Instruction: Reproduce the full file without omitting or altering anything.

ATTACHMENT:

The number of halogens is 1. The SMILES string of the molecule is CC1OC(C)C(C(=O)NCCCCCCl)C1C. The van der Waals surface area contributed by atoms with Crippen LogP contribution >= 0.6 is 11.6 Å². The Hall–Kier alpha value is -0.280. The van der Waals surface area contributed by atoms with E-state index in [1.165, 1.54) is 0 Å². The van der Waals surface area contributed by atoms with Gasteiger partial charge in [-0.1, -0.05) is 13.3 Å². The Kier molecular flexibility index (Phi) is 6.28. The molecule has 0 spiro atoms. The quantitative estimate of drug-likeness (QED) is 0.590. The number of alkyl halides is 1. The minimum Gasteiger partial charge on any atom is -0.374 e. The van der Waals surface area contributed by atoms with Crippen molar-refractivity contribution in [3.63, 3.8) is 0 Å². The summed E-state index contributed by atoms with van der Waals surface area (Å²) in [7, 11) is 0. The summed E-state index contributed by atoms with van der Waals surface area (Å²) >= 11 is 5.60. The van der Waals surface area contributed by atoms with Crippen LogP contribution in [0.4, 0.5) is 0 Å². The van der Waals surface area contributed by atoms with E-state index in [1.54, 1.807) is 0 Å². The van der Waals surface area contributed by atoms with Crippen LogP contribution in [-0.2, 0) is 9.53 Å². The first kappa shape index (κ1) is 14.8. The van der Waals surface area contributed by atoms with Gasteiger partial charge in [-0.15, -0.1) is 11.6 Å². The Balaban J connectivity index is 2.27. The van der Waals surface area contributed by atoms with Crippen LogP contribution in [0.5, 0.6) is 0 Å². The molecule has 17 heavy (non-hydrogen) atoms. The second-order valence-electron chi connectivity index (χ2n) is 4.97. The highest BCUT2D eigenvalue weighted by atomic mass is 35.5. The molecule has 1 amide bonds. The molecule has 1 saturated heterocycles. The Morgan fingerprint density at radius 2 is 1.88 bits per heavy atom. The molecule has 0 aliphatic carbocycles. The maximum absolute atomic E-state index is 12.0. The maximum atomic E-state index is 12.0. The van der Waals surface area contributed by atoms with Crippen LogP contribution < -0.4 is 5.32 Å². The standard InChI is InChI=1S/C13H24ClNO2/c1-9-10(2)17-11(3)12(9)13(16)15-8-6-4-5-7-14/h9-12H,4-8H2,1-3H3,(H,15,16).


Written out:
The number of halogens is 1. The SMILES string of the molecule is CC1OC(C)C(C(=O)NCCCCCCl)C1C. The van der Waals surface area contributed by atoms with Crippen LogP contribution >= 0.6 is 11.6 Å². The Hall–Kier alpha value is -0.280. The van der Waals surface area contributed by atoms with E-state index in [1.165, 1.54) is 0 Å². The van der Waals surface area contributed by atoms with Gasteiger partial charge in [-0.1, -0.05) is 13.3 Å². The Kier molecular flexibility index (Phi) is 6.28. The molecule has 0 spiro atoms. The quantitative estimate of drug-likeness (QED) is 0.590. The number of alkyl halides is 1. The minimum Gasteiger partial charge on any atom is -0.374 e. The van der Waals surface area contributed by atoms with Crippen molar-refractivity contribution in [3.63, 3.8) is 0 Å². The summed E-state index contributed by atoms with van der Waals surface area (Å²) in [7, 11) is 0. The summed E-state index contributed by atoms with van der Waals surface area (Å²) >= 11 is 5.60. The van der Waals surface area contributed by atoms with Crippen LogP contribution in [0.4, 0.5) is 0 Å². The van der Waals surface area contributed by atoms with E-state index in [1.54, 1.807) is 0 Å². The van der Waals surface area contributed by atoms with Crippen LogP contribution in [-0.2, 0) is 9.53 Å². The first kappa shape index (κ1) is 14.8. The van der Waals surface area contributed by atoms with Gasteiger partial charge in [-0.15, -0.1) is 11.6 Å². The Balaban J connectivity index is 2.27. The van der Waals surface area contributed by atoms with Crippen LogP contribution in [0.5, 0.6) is 0 Å². The molecule has 17 heavy (non-hydrogen) atoms. The second-order valence-electron chi connectivity index (χ2n) is 4.97. The highest BCUT2D eigenvalue weighted by atomic mass is 35.5. The molecule has 1 amide bonds. The molecule has 1 saturated heterocycles. The Morgan fingerprint density at radius 2 is 1.88 bits per heavy atom. The molecule has 0 aliphatic carbocycles. The maximum absolute atomic E-state index is 12.0. The maximum atomic E-state index is 12.0. The van der Waals surface area contributed by atoms with Crippen LogP contribution < -0.4 is 5.32 Å². The standard InChI is InChI=1S/C13H24ClNO2/c1-9-10(2)17-11(3)12(9)13(16)15-8-6-4-5-7-14/h9-12H,4-8H2,1-3H3,(H,15,16).